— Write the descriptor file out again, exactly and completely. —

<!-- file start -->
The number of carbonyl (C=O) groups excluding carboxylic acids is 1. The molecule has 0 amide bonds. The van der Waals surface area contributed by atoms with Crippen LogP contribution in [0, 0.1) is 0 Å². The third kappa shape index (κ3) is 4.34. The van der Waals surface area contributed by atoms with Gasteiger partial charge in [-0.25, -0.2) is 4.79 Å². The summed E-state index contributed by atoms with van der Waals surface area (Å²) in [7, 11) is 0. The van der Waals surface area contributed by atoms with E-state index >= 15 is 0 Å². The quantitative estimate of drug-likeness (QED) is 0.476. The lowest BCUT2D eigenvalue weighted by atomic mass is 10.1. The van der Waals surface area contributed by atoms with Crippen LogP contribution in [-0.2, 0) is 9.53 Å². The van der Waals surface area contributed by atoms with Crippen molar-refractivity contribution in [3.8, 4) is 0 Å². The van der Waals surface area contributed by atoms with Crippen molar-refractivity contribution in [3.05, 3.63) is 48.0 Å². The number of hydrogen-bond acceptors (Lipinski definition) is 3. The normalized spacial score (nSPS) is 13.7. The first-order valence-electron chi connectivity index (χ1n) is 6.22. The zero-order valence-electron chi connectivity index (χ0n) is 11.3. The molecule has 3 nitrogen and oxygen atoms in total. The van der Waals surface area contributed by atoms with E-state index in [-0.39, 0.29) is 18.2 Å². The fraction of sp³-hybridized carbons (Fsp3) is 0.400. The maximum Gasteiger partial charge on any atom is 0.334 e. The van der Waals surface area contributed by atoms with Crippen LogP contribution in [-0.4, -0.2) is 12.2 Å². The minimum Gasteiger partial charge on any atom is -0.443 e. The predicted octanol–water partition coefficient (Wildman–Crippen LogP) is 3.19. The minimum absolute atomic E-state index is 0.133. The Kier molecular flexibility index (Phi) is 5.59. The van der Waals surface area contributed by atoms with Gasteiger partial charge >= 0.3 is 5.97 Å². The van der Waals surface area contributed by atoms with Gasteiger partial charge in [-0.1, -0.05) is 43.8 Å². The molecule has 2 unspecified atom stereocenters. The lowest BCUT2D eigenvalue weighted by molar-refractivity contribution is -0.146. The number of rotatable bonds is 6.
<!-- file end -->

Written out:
The number of carbonyl (C=O) groups excluding carboxylic acids is 1. The molecule has 0 amide bonds. The van der Waals surface area contributed by atoms with Crippen LogP contribution in [0, 0.1) is 0 Å². The third kappa shape index (κ3) is 4.34. The van der Waals surface area contributed by atoms with Gasteiger partial charge in [-0.25, -0.2) is 4.79 Å². The summed E-state index contributed by atoms with van der Waals surface area (Å²) in [7, 11) is 0. The van der Waals surface area contributed by atoms with E-state index >= 15 is 0 Å². The quantitative estimate of drug-likeness (QED) is 0.476. The lowest BCUT2D eigenvalue weighted by atomic mass is 10.1. The van der Waals surface area contributed by atoms with Crippen LogP contribution in [-0.2, 0) is 9.53 Å². The van der Waals surface area contributed by atoms with Crippen molar-refractivity contribution in [3.8, 4) is 0 Å². The van der Waals surface area contributed by atoms with Crippen molar-refractivity contribution in [3.05, 3.63) is 48.0 Å². The number of hydrogen-bond acceptors (Lipinski definition) is 3. The normalized spacial score (nSPS) is 13.7. The first-order valence-electron chi connectivity index (χ1n) is 6.22. The zero-order valence-electron chi connectivity index (χ0n) is 11.3. The molecule has 3 nitrogen and oxygen atoms in total. The van der Waals surface area contributed by atoms with E-state index in [-0.39, 0.29) is 18.2 Å². The fraction of sp³-hybridized carbons (Fsp3) is 0.400. The maximum Gasteiger partial charge on any atom is 0.334 e. The van der Waals surface area contributed by atoms with Crippen LogP contribution in [-0.4, -0.2) is 12.2 Å². The minimum Gasteiger partial charge on any atom is -0.443 e. The predicted octanol–water partition coefficient (Wildman–Crippen LogP) is 3.19. The minimum absolute atomic E-state index is 0.133. The Kier molecular flexibility index (Phi) is 5.59. The van der Waals surface area contributed by atoms with Gasteiger partial charge >= 0.3 is 5.97 Å². The van der Waals surface area contributed by atoms with Gasteiger partial charge in [-0.1, -0.05) is 43.8 Å². The molecule has 2 unspecified atom stereocenters. The lowest BCUT2D eigenvalue weighted by molar-refractivity contribution is -0.146. The number of rotatable bonds is 6.